How much time are you recruiters spending now, and how are they spending that time?
How many active candidates are in the system, and how long does it take to move them through the system?
Which recruiters are doing their jobs efficiently?
Is your process efficient?
Do you need more recruiters?
Do you have the visibility and accurate data you need to answer these questions?
WIP & Final Status
To answer these questions, the first place to start is by looking at each status in your process. Most carriers have 8–12 status values that fall into one of two categories. The first category includes work in progress (WIP) statuses, such as “attempting contact,” “recruiting,” “background check,” “verification,” “ready for orientation,” “attended orientation,” etc. The second category includes final statuses, such as “hired,” “contracted,” “declined,” “disqualified,” or “went silent or no contact.”
The WIP status is meant to be an active status showing that recruiters are shepherding candidates through the hiring process. This process varies from carrier to carrier, but hiring can be completed within a couple of days, or it can be prolonged for months. If drivers are hired, they are obviously moved out of a WIP status and into a final status. If a candidate is disqualified, declines an offer, or simply stops communicating with the recruiter, that recruiter SHOULD move the candidate into a final status. Once in a final status, the system will see the hiring cycle as complete. If the driver reapplies, the system will set him or her up in a new hiring cycle.
However, that is not always the case. Often, candidates who are NOT hired are left in a WIP status. It could be that the recruiter doesn’t want to let them go back into the system, or sometimes the recruiter simply forgets the driver when he or she stops communicating. Either way, the WIP status category eventually becomes bloated with hundreds or even thousands of these abandoned or sandbagged candidates.
This creates two problems. First, if the real level of WIP statuses is too high relative to the number of recruiters, the candidate experience will be too slow, and the best candidates will go elsewhere. When they do leave, they probably won’t tell their recruiter—causing more bloating.
Second, it’s difficult to tell the difference between actual candidates and those who are no longer being recruited. Sandbagged and forgotten candidates clog up the system and skew your reports.
Once this happens, you have no way to measure or manage the recruiting process. Measuring elapsed times between statuses no longer measures anything real. Evaluating individual recruiters to determine which ones are working the process efficiently is impossible.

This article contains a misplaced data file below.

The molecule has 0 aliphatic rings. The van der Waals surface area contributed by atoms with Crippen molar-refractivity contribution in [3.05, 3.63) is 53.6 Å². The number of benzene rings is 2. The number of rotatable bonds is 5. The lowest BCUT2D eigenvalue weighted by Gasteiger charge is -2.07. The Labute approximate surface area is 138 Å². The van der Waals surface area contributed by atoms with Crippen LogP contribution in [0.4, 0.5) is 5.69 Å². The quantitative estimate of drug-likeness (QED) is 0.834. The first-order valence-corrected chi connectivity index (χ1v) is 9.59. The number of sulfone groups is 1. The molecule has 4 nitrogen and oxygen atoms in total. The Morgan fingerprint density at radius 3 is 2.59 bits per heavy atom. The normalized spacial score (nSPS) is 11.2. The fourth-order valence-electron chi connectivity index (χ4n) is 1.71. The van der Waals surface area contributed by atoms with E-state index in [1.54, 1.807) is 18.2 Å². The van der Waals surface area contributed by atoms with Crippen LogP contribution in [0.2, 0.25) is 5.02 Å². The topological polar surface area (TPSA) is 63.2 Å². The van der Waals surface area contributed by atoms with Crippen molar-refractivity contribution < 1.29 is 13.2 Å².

A Simple Solution
While these two problems can wreak havoc in your recruiting department, the solution is simple. The solution for both problems is to lower WIP volumes to an ideal level. Within Xpress, this can be easily done using our Bulk Reassignment tool. The next time they apply, they simply start a new hiring cycle within the system.
This process will help you reduce the number of candidates in a WIP status, creating a list that can be manually reviewed and further reduced to an optimal level. Managers and recruiters will have to work together and review candidates manually to refine the list to reach an optimal size.
What WIP Status Levels Are Optimal?
While the levels vary from carrier to carrier, a reasonable target is to use the following formula:
The number of days in the recruiting cycle × number of new applicants per day a recruiter can manage × number of recruiters
For example, a recruiting department with 5 recruiters who can each work 10 new applicants a day with a hiring cycle of 5 days would have a target WIP level of 250 candidates (5 x 10 x 5). Or put another way, if each recruiter can manage 50 candidates at a time and you have 5 recruiters, you should have 250 candidates in a WIP status in total.
If more than 250 candidates are being worked, the team won’t be able to get candidates through the process fast enough to attract and convert enough good candidates. If there are NOT more than 250 candidates in reality but the system reflects a bigger number, the manager will have no way of identifying which recruiters are doing their jobs and which aren’t or to figure out which processes are working and which aren’t.
Reducing the number of WIP statuses in the system typically has to precede anything else because, without reliable metrics, we don’t know what to improve, which provides too many places for process failures to hide. Once this solution is in place, you can measure the time between statuses and look at recruiter efficiency to decide whether you need more recruiters.